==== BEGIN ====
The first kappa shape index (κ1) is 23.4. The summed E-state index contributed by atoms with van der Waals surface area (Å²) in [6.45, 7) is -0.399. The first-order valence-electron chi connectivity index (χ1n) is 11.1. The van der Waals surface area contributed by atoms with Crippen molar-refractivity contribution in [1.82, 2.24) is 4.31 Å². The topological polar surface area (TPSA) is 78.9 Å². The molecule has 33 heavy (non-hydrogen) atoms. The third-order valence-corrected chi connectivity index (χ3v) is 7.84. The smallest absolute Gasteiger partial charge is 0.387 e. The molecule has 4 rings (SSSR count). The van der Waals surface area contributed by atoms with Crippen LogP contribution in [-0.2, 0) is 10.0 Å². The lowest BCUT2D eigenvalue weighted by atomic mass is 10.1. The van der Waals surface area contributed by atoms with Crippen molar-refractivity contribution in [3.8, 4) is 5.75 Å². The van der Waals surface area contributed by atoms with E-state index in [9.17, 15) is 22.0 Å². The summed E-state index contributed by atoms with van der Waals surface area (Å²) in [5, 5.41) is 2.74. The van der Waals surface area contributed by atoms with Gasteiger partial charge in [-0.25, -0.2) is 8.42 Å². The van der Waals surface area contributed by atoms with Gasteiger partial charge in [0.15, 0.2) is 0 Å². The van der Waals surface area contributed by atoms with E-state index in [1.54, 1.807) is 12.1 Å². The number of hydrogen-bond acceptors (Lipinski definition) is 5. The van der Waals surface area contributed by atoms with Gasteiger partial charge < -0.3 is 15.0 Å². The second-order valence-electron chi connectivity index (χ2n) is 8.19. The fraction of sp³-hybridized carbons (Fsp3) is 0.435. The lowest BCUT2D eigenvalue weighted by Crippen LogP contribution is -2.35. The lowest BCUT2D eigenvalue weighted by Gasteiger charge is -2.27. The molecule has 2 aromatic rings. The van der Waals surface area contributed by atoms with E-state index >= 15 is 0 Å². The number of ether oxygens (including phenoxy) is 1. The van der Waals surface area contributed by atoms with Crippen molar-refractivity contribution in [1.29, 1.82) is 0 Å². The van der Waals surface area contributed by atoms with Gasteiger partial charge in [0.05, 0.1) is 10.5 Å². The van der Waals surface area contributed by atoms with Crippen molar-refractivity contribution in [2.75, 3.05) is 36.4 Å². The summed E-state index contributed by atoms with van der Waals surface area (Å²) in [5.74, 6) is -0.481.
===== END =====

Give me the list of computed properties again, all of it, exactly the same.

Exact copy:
The first kappa shape index (κ1) is 23.4. The summed E-state index contributed by atoms with van der Waals surface area (Å²) in [6.45, 7) is -0.399. The first-order valence-electron chi connectivity index (χ1n) is 11.1. The van der Waals surface area contributed by atoms with Crippen molar-refractivity contribution in [1.82, 2.24) is 4.31 Å². The topological polar surface area (TPSA) is 78.9 Å². The molecule has 33 heavy (non-hydrogen) atoms. The third-order valence-corrected chi connectivity index (χ3v) is 7.84. The smallest absolute Gasteiger partial charge is 0.387 e. The molecule has 4 rings (SSSR count). The van der Waals surface area contributed by atoms with Crippen LogP contribution in [-0.2, 0) is 10.0 Å². The lowest BCUT2D eigenvalue weighted by atomic mass is 10.1. The van der Waals surface area contributed by atoms with Crippen molar-refractivity contribution in [3.8, 4) is 5.75 Å². The van der Waals surface area contributed by atoms with E-state index in [9.17, 15) is 22.0 Å². The summed E-state index contributed by atoms with van der Waals surface area (Å²) in [5, 5.41) is 2.74. The van der Waals surface area contributed by atoms with Gasteiger partial charge in [-0.25, -0.2) is 8.42 Å². The van der Waals surface area contributed by atoms with Gasteiger partial charge in [0.15, 0.2) is 0 Å². The van der Waals surface area contributed by atoms with E-state index in [1.54, 1.807) is 12.1 Å². The number of hydrogen-bond acceptors (Lipinski definition) is 5. The van der Waals surface area contributed by atoms with Gasteiger partial charge < -0.3 is 15.0 Å². The second-order valence-electron chi connectivity index (χ2n) is 8.19. The fraction of sp³-hybridized carbons (Fsp3) is 0.435. The lowest BCUT2D eigenvalue weighted by Crippen LogP contribution is -2.35. The lowest BCUT2D eigenvalue weighted by Gasteiger charge is -2.27. The molecule has 2 aromatic rings. The van der Waals surface area contributed by atoms with E-state index >= 15 is 0 Å². The number of ether oxygens (including phenoxy) is 1. The van der Waals surface area contributed by atoms with Crippen molar-refractivity contribution in [1.29, 1.82) is 0 Å². The van der Waals surface area contributed by atoms with Gasteiger partial charge in [0.05, 0.1) is 10.5 Å². The van der Waals surface area contributed by atoms with Crippen molar-refractivity contribution in [2.75, 3.05) is 36.4 Å². The summed E-state index contributed by atoms with van der Waals surface area (Å²) in [5.74, 6) is -0.481.